Edmonton tech company, Jobber

Edmonton-based Jobber lands $100M USD Series D deal

AI and Technology
Published On
February 8, 2023

Software giant, Jobber, announced Series D deal worth $100 million USD on February 7, 2023, making it one of the most successful tech companies to date out of the Edmonton Metropolitan Region. The company, which provides operations management software for home services businesses, worked with first time Jobber investor, General Atlantic, a New York growth equity investor that led the funding. This round also saw funding  from existing Jobber investors: Summit Partners, Version One Ventures, and Tech Pioneers Fund. This increases Jobber’s total funding to date to $176 million USD, from a group that also includes OMERS VenturesThe capital financing will support Jobber’s continued growth including expanding their team, sales and marketing initiatives, new customer acquisition, and investment in R&D. 

The Jobber app offers a full suite of features to support small businesses with: scheduling jobs, attracting new customers, communicating with customers within the app, sending professional looking invoices, managing cash flows to get paid faster, and keeping track of client and job information in one organized place.   

In January of 2021, Jobber raised $60 million USD in funding led by Summit Partners and has since tripled its revenue. Currently, Jobber employs over 600 people across Canada, the United States, and parts of Latin America. With more than 6.2 million home services businesses just in North America, and an additional $100 million USD to invest in its company, Jobber can continue to expect tremendous and rapid revenue growth throughout 2023.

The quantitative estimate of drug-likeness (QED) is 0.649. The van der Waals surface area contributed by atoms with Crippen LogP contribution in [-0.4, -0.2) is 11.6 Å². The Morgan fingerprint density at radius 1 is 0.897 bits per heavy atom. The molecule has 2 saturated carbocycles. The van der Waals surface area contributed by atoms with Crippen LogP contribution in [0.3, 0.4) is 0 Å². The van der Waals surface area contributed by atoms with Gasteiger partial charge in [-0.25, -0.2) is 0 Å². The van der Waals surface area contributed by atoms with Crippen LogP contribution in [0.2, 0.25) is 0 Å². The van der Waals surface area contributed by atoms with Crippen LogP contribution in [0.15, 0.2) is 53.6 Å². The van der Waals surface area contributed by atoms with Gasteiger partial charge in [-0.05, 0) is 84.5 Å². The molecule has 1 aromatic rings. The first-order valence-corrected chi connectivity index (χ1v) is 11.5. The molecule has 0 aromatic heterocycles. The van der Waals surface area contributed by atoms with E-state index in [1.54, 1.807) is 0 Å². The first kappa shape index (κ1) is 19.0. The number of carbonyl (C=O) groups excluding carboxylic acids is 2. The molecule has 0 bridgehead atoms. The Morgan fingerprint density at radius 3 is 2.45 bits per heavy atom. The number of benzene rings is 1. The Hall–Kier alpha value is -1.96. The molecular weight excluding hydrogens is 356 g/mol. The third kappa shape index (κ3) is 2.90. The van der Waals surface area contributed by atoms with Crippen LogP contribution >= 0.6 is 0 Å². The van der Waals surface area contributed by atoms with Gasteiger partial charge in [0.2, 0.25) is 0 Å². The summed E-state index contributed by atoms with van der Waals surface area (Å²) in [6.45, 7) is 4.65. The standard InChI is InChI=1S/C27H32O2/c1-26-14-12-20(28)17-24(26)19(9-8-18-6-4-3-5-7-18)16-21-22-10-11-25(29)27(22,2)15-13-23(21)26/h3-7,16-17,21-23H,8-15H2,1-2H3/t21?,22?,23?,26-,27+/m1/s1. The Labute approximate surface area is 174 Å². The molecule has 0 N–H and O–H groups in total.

While other tech companies around the globe have been announcing mass-layoffs due to difficulty in raising capital, Jobber is thriving, and credits its success stems from the steady consumer demand of necessary services like plumbing, heating, residential lawncare, HVAC, painting, etc.  

Jobber’s CEO and co-founder, Sam Pillar was quoted saying, “Your roof springs a leak, you fix it. If your air conditioner or your hot water tank or your furnace breaks, you’re gonna fix it. A sink explodes, you’re gonna fix it.”  

Sam goes on to say that even through recessions or a global pandemic, things that consumers and home-owners perceive as an emergency or requiring immediate attention within the home will be dealt with and paid for promptly out of necessity. This makes Jobber’s business model more recession-proof than other tech companies. 

Founded in 2011 by CEO Sam Pillar and CTO Forrest Zeisler, Jobber has helped small home services businesses do over $40 billion in invoices using its software for more than a decade and caters to more than 200,000 service professionals in over 60 countries. $13 billion USD in revenue was generated in 2022 alone.  In September of 2022, Jobber was ranked as Canada’s 6th fastest growing company  for 2022 in its revenue category of $100M- $250M.  

Sam moved to Edmonton to study business and computer sciences at the University of Alberta. He has stated publicly that he has no immediate desire to relocate headquarters outside of Edmonton anytime soon. With a strong innovation ecosystem to support entrepreneurs including but not limited to Edmonton Unlimited, Alberta Innovates, StartupTNT, and Amii, start-ups in the Edmonton region enjoy favourable conditions to build momentum and enter the global market.  

Residents of the Edmonton region enjoy a high standard of living and low cost of living compared to other major tech regions like the Silicon Valley which makes it easy to attract and retain talent. Talent is also more affordable here than cities like San Francisco.  We’re ranked third globally in AI research and are one of the fastest growing tech ecosystems in North America. Sam attributes Edmonton’s universities and colleges producing top talent as a major factor contributing to Jobber’s ability to take off so quickly.  

 “The quality of the talent that comes out of these institutions is high,” he told Innovating Canada 

He added that being in a smaller metropolitan region allows companies to build a stronger presence faster than if they started out in a larger and more competitive region like the San Francisco Bay Area.  

 “In Edmonton, we’re in a position where we’re pretty unique,” he said to Innovating Canada,  “there are no other companies like us here.” 

Edmonton Global